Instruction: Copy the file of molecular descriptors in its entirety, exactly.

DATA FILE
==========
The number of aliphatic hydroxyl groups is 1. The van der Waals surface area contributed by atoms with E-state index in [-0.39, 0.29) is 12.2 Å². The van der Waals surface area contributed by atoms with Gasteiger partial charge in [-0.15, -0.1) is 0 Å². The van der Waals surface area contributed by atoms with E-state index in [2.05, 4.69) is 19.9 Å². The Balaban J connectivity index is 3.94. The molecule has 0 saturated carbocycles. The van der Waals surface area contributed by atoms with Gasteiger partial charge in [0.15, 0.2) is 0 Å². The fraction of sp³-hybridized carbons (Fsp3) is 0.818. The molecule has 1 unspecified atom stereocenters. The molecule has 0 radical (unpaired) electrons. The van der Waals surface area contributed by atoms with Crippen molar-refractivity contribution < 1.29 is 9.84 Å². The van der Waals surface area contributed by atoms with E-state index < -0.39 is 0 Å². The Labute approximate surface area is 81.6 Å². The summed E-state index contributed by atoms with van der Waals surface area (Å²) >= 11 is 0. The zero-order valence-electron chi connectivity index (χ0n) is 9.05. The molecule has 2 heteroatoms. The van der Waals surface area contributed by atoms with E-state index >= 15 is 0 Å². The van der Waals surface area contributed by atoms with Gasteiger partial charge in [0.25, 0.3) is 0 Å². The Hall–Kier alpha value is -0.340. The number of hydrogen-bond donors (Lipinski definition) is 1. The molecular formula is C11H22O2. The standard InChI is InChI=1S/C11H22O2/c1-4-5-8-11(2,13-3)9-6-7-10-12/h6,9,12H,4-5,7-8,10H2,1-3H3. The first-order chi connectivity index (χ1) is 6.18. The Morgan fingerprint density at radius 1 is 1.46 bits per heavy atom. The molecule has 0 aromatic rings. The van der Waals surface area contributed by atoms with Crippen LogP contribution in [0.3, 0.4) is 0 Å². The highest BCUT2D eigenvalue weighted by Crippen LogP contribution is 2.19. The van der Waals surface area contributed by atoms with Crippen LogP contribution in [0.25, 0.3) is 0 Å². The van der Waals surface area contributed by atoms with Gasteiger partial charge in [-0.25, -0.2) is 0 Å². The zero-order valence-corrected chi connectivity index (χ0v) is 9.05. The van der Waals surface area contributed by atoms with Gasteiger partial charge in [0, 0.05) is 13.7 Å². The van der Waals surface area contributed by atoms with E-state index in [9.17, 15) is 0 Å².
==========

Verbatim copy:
The number of aliphatic hydroxyl groups is 1. The van der Waals surface area contributed by atoms with E-state index in [-0.39, 0.29) is 12.2 Å². The van der Waals surface area contributed by atoms with Gasteiger partial charge in [-0.15, -0.1) is 0 Å². The van der Waals surface area contributed by atoms with E-state index in [2.05, 4.69) is 19.9 Å². The Balaban J connectivity index is 3.94. The molecule has 0 saturated carbocycles. The van der Waals surface area contributed by atoms with Gasteiger partial charge in [0.15, 0.2) is 0 Å². The fraction of sp³-hybridized carbons (Fsp3) is 0.818. The molecule has 1 unspecified atom stereocenters. The molecule has 0 radical (unpaired) electrons. The van der Waals surface area contributed by atoms with Crippen molar-refractivity contribution < 1.29 is 9.84 Å². The van der Waals surface area contributed by atoms with E-state index < -0.39 is 0 Å². The Labute approximate surface area is 81.6 Å². The summed E-state index contributed by atoms with van der Waals surface area (Å²) >= 11 is 0. The zero-order valence-electron chi connectivity index (χ0n) is 9.05. The molecule has 2 heteroatoms. The van der Waals surface area contributed by atoms with E-state index >= 15 is 0 Å². The van der Waals surface area contributed by atoms with Gasteiger partial charge in [0.25, 0.3) is 0 Å². The Hall–Kier alpha value is -0.340. The number of hydrogen-bond donors (Lipinski definition) is 1. The molecular formula is C11H22O2. The standard InChI is InChI=1S/C11H22O2/c1-4-5-8-11(2,13-3)9-6-7-10-12/h6,9,12H,4-5,7-8,10H2,1-3H3. The first-order chi connectivity index (χ1) is 6.18. The Morgan fingerprint density at radius 1 is 1.46 bits per heavy atom. The molecule has 0 aromatic rings. The van der Waals surface area contributed by atoms with Crippen LogP contribution in [0.3, 0.4) is 0 Å². The highest BCUT2D eigenvalue weighted by Crippen LogP contribution is 2.19. The van der Waals surface area contributed by atoms with Crippen LogP contribution in [0.25, 0.3) is 0 Å². The van der Waals surface area contributed by atoms with Gasteiger partial charge in [-0.25, -0.2) is 0 Å². The zero-order valence-corrected chi connectivity index (χ0v) is 9.05. The van der Waals surface area contributed by atoms with Gasteiger partial charge in [0, 0.05) is 13.7 Å². The van der Waals surface area contributed by atoms with E-state index in [9.17, 15) is 0 Å².